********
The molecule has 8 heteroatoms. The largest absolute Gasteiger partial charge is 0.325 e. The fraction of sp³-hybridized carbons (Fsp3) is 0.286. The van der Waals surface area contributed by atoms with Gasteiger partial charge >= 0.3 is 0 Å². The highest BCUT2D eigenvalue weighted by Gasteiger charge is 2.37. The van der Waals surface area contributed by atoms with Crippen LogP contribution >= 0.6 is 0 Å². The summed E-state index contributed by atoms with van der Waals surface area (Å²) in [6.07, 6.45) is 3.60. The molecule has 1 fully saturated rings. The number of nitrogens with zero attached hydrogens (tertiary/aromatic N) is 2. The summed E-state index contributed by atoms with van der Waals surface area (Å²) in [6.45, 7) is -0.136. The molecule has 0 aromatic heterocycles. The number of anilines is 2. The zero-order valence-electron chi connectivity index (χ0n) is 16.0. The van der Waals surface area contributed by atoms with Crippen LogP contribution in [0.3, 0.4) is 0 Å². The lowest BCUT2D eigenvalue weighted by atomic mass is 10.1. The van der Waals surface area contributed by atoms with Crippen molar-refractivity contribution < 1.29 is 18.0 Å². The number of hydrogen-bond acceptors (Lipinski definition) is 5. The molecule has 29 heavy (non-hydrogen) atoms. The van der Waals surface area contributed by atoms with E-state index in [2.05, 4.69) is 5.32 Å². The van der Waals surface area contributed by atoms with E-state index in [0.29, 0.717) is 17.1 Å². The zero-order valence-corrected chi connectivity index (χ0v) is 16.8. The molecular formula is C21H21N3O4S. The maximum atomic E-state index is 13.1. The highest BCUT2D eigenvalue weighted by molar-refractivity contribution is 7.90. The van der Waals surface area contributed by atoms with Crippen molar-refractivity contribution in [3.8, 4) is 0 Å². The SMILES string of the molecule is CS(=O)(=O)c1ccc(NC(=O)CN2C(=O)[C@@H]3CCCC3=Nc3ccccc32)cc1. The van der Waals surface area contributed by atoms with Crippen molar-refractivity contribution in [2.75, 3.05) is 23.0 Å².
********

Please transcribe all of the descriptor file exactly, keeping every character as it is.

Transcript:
The molecule has 8 heteroatoms. The largest absolute Gasteiger partial charge is 0.325 e. The fraction of sp³-hybridized carbons (Fsp3) is 0.286. The van der Waals surface area contributed by atoms with Gasteiger partial charge >= 0.3 is 0 Å². The highest BCUT2D eigenvalue weighted by Gasteiger charge is 2.37. The van der Waals surface area contributed by atoms with Crippen LogP contribution >= 0.6 is 0 Å². The summed E-state index contributed by atoms with van der Waals surface area (Å²) in [6.07, 6.45) is 3.60. The molecule has 1 fully saturated rings. The number of nitrogens with zero attached hydrogens (tertiary/aromatic N) is 2. The summed E-state index contributed by atoms with van der Waals surface area (Å²) in [6.45, 7) is -0.136. The molecule has 0 aromatic heterocycles. The number of anilines is 2. The zero-order valence-electron chi connectivity index (χ0n) is 16.0. The van der Waals surface area contributed by atoms with Crippen LogP contribution in [0.3, 0.4) is 0 Å². The lowest BCUT2D eigenvalue weighted by atomic mass is 10.1. The van der Waals surface area contributed by atoms with Crippen molar-refractivity contribution < 1.29 is 18.0 Å². The number of hydrogen-bond acceptors (Lipinski definition) is 5. The molecule has 29 heavy (non-hydrogen) atoms. The van der Waals surface area contributed by atoms with E-state index in [2.05, 4.69) is 5.32 Å². The van der Waals surface area contributed by atoms with E-state index in [0.29, 0.717) is 17.1 Å². The zero-order valence-corrected chi connectivity index (χ0v) is 16.8. The molecular formula is C21H21N3O4S. The maximum atomic E-state index is 13.1. The highest BCUT2D eigenvalue weighted by molar-refractivity contribution is 7.90. The van der Waals surface area contributed by atoms with Crippen molar-refractivity contribution in [3.8, 4) is 0 Å². The SMILES string of the molecule is CS(=O)(=O)c1ccc(NC(=O)CN2C(=O)[C@@H]3CCCC3=Nc3ccccc32)cc1. The van der Waals surface area contributed by atoms with Crippen molar-refractivity contribution in [2.75, 3.05) is 23.0 Å².